If you need an expert in the law of trusts, you will find them on Solicitors Guru. Trust law can be complex, which is why we have selected the best in the field. (more...)
Trust law explained
There is no single agreed definition of a trust, but one that has been accepted by the courts is as follows:
'A trust is an equitable obligation, binding a person (who is called a trustee) to deal with property over which he has control (which is called the trust property), for the benefit of persons (who are called the beneficiaries), of whom he may himself be one, and any one of whom may enforce the obligation.'
Trusts can be set up for a variety of reasons, including:
- to keep wealth and/or property within the family
- to provide funds for the education of future generations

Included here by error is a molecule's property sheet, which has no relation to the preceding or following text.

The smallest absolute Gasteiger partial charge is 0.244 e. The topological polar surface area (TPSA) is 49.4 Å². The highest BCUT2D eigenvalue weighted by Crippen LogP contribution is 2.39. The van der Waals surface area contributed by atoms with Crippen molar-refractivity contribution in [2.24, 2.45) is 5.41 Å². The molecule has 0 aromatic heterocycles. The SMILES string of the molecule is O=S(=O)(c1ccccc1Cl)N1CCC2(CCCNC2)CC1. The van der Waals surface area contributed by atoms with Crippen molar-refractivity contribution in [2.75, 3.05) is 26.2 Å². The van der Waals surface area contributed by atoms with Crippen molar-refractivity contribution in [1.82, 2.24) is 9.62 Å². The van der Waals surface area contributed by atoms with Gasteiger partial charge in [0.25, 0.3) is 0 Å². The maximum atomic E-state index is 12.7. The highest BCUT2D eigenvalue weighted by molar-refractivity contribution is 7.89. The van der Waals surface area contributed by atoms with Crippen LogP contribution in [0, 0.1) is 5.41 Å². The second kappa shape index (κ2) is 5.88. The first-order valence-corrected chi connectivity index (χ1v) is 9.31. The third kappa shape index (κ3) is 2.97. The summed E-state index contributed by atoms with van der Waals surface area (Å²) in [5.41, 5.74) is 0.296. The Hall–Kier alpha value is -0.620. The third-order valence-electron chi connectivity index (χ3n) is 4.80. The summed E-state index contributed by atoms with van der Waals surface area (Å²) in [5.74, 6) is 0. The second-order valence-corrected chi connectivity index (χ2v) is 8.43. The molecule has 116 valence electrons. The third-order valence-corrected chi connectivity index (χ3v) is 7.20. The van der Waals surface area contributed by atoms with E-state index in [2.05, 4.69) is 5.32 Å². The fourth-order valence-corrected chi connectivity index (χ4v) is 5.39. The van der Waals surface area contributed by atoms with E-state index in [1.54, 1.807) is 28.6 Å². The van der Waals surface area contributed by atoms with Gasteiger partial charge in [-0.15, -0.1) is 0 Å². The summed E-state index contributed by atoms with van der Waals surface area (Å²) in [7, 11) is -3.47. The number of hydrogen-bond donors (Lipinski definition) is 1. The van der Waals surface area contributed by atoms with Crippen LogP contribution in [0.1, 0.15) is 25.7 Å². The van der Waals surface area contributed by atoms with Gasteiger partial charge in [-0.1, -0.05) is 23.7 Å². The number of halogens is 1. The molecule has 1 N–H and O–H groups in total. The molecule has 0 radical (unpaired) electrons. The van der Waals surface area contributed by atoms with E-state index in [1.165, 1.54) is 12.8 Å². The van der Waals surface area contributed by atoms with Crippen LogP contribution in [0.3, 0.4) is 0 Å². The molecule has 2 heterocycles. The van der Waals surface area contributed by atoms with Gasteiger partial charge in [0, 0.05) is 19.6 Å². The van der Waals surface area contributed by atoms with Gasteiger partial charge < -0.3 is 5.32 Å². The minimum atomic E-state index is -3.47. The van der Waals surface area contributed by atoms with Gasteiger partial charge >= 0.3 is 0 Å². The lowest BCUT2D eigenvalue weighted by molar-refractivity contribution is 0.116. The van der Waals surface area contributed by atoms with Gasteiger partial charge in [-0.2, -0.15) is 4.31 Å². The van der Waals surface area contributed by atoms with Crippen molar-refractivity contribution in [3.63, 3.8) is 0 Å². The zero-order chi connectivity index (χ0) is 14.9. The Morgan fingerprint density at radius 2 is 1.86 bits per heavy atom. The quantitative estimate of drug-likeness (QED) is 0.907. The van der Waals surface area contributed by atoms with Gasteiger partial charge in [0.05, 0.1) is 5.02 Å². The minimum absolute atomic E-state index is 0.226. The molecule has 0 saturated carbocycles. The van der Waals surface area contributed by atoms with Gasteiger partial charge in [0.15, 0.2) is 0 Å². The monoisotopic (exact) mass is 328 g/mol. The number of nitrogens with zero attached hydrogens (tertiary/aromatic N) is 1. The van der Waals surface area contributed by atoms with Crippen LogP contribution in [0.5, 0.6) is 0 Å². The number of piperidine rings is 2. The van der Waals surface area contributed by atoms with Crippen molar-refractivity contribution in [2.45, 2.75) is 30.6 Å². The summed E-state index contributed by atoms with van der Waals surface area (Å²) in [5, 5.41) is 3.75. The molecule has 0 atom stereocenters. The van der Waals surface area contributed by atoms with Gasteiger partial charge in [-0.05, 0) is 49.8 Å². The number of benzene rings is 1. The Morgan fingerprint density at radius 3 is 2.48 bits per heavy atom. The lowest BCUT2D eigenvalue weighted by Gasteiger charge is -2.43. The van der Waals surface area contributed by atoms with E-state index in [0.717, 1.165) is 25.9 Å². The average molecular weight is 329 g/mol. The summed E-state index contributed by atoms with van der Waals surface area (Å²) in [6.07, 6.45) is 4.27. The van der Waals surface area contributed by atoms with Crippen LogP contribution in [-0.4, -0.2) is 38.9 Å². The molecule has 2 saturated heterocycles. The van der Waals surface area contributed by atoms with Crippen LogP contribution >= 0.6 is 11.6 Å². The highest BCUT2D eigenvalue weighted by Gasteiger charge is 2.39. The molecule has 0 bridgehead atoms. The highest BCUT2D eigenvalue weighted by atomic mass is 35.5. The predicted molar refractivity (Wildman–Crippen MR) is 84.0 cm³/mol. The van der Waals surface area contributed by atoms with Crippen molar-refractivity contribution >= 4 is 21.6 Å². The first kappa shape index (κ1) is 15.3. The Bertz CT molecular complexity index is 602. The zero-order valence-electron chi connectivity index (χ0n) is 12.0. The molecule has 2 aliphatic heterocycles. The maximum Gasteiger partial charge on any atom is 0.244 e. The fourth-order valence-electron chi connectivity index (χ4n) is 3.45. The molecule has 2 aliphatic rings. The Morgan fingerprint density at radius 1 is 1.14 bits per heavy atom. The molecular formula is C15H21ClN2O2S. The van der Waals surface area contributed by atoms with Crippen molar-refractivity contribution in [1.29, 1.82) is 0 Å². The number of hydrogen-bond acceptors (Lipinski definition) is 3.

- tax planning purposes
- to restrict the beneficiaries access to their inheritance until they are of a certain age (i.e. trust funds)
In order for a settlor to create a private express trust, the following three certainties must be present:
- certainty as to the intention of the settlor to create a trust (also known as certainty of words), the trust property being intended to be kept separate from other property of the trustee
- certainty as to the property to which the trust is to attach (also known as certainty of subject matter)
- certainty as to persons or 'objects' who are intended to benefit (also known as certainty of objects)
Finding a solicitor
Solicitors Guru offers the ideal way to search for a trust solicitor in your area. By searching through our website, you will not only find solicitors who specialise in trust law, you will also see how current and former clients have rated their services.
To find a trust law specialist in your area, start searching on Solicitors Guru today.